This year I’m making an effort to do just that. As we begin the inexorable slide toward summer, I find myself cooking less intensively but still craving sustenance with some body. Although warm food still seems appropriate, spring’s delicate, young vegetables – a far cry from the flamboyant, exuberant bounty of summer produce – call for a light hand in seasoning and preparation.

While Western cuisine can certainly do justice to spring produce (as evidenced by this gorgeous spread), the restrained flavors and minimalist preparations of Japanese cooking seem, in some ways, much better suited to these fleeting delicacies. I’m certainly not butter-averse (particularly when it comes to baked goods), but dousing vegetables with the stuff is not exactly an affordable proposition in Japan, where less than half a pound costs upwards of 350 yen (~4 USD). So, I’ve decided to take a different approach this spring and try my hand at some unfamiliar dishes.

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Vietnamese Greens

By now, those of you who read this blog regularly probably know that I have a thing for vegetables. Let me clarify: when I say vegetables, I don’t mean salad. Salad is well and good, and I enjoy it often enough. But it just doesn’t have the same capacity to excite me as, say, a big plate of roasted kabocha squash and onions spiked with shichimi togarashi, a velvety soup of puréed carrots and leeks, or a tangle of smoky-sweet grilled peppers.

Sometimes I eat so many vegetables that I’m unable to finish my meal, as happened at lunch yesterday. The culprit in this case was a plate of sautéed brussels sprouts, caramelized around the edges and bursting with sweetness. Soon enough, I realized I had little room for the rest of my lunch, including the delicious sour-sweet kumquats that I’ve been popping into my mouth all week. What can I say? The brussels sprouts were good.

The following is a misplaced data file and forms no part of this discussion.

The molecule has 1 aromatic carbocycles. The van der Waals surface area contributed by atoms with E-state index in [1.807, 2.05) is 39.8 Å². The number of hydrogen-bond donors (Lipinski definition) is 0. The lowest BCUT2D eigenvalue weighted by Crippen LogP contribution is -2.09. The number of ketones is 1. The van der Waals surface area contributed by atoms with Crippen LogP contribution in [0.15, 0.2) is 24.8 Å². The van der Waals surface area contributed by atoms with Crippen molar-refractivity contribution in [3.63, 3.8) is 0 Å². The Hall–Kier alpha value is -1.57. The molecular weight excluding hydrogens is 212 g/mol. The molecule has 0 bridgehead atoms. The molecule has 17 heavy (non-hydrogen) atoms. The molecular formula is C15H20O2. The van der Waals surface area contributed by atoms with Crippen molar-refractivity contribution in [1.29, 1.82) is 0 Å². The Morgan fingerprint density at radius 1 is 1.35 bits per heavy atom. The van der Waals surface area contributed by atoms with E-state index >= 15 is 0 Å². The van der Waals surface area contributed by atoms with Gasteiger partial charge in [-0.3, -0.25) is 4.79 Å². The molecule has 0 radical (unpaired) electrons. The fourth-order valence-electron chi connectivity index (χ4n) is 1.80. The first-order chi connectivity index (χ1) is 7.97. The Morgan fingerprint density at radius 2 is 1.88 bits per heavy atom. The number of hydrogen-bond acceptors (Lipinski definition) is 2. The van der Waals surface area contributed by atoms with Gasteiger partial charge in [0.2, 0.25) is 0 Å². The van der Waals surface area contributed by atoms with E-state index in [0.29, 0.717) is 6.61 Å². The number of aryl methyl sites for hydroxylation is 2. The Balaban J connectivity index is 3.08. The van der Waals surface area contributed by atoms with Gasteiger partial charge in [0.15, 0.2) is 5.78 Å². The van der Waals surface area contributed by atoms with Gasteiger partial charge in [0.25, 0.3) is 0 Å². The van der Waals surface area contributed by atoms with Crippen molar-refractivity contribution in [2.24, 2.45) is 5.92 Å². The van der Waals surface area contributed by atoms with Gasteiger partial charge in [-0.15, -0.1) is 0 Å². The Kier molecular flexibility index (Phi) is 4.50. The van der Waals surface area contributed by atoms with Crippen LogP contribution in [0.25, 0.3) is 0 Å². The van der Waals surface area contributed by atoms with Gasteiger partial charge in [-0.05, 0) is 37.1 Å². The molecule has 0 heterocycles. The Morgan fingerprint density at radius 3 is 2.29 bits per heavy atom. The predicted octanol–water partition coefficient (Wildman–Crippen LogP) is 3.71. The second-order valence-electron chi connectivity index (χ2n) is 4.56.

In comparison, the vegetable dish I want to tell you about today may seem rather mundane: stir-fried greens. No doubt some of you are thinking, “It’s the week before Christmas, and you’re writing about spinach?” Well, yes and no.

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Kinpira Gobo, take II

Kinpira gobo

My mom and I always call this time of year the “shoulder season,” when the last rush of summer produce tumbles in and people begin to set their sights on the soups and warm comforts of the coming months. Those of you in the States are probably already donning your fall jackets, scarves, and other cool weather accoutrements, as have many of us in Japan. I, for one, have never been so happy to wear pants, long sleeves, and boots! Autumn is indeed a very special time here, in part because people are eager to bid farewell to the hot and humid Japanese summer.

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A Simple Lunch

Tofu salad and stir-fry

Lately, I’ve been working on some writing that is not for this blog, and it’s been consuming a great deal of my time.  There are days when I’m so busy tapping away at the computer that I almost forget to eat lunch.  Yesterday was one of those days.  I realized it had been hours since breakfast and stumbled into the kitchen, weak-kneed and lightheaded.

After staring into the fridge for a few minutes, ideas for two dishes began to take shape: one would be a bold stir-fry, the other a cool, refreshing salad.

I pulled out some leftover pork belly, a mildly hot green pepper, ginger, half a leek, silken tofu, some miso, and a packet of red pickled ginger.  From the cabinet, I retrieved ground toasted sesame seeds, mirin, sake, shoyu, and sesame oil.  On the counter were garlic and a container of tiny, sweet cherry tomatoes.  I grabbed those, too.

Then I set to work chopping, slicing, mincing, and mixing.